Controlled Hallucinations by John Sibley Williams

Source: John Sibley Williams
Paperback, 78 pages
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Controlled Hallucinations by John Sibley Williams is a debut collection that breaks down the barriers between reality and fantasy in ways that will remind readers of Salvador Dalí and the surrealists one moment and a spiraling, broken hearted romantic, the next.  These poems are equally raw in emotion and imagery, like in “XXXIX” (page 49), “The knives I display in this poem/cannot even cut an overripe fruit.//When I thrash them wildly/to hold them to your throat, or mine,/when I threaten an old enemy/with a few unsharpened words/”  Violence only appears in some of these poems, but it is never gruesome or overly graphic.  One main technique used throughout the collection resembles slipstream combining the familiar with the unfamiliar.

XII (page 22)

I would like to crochet a mitten
for my future child,
       to warm another's hands
       with the work of my own.

I would like to build a house for someone,
       a stranger,
       from foundation to wafting chimney,
and then smile at the pain
of pressing on the bruises
left from making.

But all I have is a song to lean on,
       an eager voice,
       a white cane
       related to me as stone is to moss,
and I am hoping
this simple attempt at light will suffice.

Unlike unbidden hallucinations, these poems carefully unravel in slow movements to serve as a reminder to the reader that their own lives can and have spiraled until they were pulled back.  Even as movement speeds up in some poems, there is always a moment where that movement stops, providing a perspective for the reader to examine.  Williams’ poems have the aim of making the untranslatable translatable, and the poems draw parallels between each poem’s narrator and the reader’s world.  “IX” (Page 19) seems to partially showcase the need for control in love, but how equally painful trying to keep control can be: “The paper cut on my palm/runs parallel to my love line./They taper off at the same spot,/under my thumb//” evoking the image that control can smother love.

 From "XLV" (page 55)

Let's be moths together
circling the bright eye,
circling and trying to enter,
then retreating as far as darkness allows.

There’s a constant struggle in these poems from the choices made and the choices that could have been made.  Controlled Hallucinations by John Sibley Williams peels back the skin to reveal what’s underneath, but then veils it with sheer fabric to obscure its harshness.  Some of these poems can be puzzling, requiring a couple of reads, while others seem contrived or unfinished.  Overall, the collection is engaging and accessible for more patient readers.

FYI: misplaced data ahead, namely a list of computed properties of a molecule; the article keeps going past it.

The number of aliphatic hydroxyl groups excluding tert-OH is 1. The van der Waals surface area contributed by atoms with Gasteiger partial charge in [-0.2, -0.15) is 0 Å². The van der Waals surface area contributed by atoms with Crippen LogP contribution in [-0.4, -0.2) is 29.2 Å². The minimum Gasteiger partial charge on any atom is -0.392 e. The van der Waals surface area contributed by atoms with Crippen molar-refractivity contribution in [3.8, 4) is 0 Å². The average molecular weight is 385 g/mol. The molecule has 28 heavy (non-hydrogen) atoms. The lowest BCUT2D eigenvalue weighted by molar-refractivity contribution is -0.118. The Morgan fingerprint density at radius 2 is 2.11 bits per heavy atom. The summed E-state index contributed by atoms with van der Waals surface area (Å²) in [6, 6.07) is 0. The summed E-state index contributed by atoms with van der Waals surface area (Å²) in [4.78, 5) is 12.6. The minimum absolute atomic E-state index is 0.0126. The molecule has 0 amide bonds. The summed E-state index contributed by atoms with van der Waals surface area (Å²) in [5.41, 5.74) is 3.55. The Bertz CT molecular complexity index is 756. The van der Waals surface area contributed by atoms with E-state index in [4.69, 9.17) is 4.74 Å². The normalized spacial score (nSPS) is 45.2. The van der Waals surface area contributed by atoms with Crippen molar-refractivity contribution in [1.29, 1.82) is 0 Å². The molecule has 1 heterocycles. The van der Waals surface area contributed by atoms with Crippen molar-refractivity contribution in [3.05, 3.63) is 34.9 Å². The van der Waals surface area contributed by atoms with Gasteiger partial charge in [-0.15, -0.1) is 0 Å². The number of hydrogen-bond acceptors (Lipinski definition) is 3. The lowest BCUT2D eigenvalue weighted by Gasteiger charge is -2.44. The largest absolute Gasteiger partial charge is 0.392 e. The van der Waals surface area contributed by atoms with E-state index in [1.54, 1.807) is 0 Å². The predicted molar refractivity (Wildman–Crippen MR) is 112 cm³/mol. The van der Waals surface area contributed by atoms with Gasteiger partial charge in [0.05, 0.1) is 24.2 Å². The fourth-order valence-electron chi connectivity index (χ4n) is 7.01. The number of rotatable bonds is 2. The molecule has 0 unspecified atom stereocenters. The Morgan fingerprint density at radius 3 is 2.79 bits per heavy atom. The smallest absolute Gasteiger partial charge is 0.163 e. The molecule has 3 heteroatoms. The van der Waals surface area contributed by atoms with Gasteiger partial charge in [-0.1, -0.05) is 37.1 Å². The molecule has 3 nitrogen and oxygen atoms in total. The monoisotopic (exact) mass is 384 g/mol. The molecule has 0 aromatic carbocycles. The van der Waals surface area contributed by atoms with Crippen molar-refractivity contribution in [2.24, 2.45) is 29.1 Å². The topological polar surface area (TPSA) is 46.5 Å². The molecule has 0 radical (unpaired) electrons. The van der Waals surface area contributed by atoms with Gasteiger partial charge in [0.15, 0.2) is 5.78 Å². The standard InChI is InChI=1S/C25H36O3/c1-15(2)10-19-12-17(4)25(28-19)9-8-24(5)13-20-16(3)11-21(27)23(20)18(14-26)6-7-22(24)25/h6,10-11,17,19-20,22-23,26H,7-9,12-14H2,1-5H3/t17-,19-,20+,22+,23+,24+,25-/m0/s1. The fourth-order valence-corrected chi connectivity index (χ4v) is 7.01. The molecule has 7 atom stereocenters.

About the Poet:

John Sibley Williams is an award-winning writer of fiction and poetry. He works as Book Marketing Manager of Inkwater Press, as well as a freelance literary agent, and lives in Portland, Oregon. John is the author of Controlled Hallucinations (forthcoming 2013 by FutureCycle Press), as well as seven chapbooks. John is the winner of the 2011 HEART Poetry Award, and finalist for the Pushcart, Rumi, and The Pinch Poetry Prizes. He has served as Acquisitions Manager of Ooligan Press and publicist for various presses and authors, and holds an MFA in Creative Writing and MA in Book Publishing.

This is my 64th book for the 2013 New Authors Challenge.




This is my 27th book for the Dive Into Poetry Challenge 2013.

Solving the World’s Problems by Robert Lee Brewer

I use Grammarly’s plagiarism checker because it works! Have you tried it?

Source: Purchased
Paperback, 92 pages
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Solving the World’s Problems by Robert Lee Brewer is the debut collection of a poet who has spurred inspiration virtually for many years as part of the Writer’s Digest team, and as a debut, it oozes deconstruction, construction, and reflection in each poem’s white spaces in ways that are thought-provoking and eye-opening.  There are love poems, break-up poems, and get back together poems, but the overwhelming theme seems to be that love is the great connector of us all — no matter how successful the relationships ultimately are — and the poet seems to postulate that love can “solve the world’s problems.”  While some of these poems have a pessimistic hint in them, they are balanced with a certain amount of light.

From "Matters of Great Importance" (page xv-xvi)

poets consider which chair
                is going to inspire them
                                  to write the poem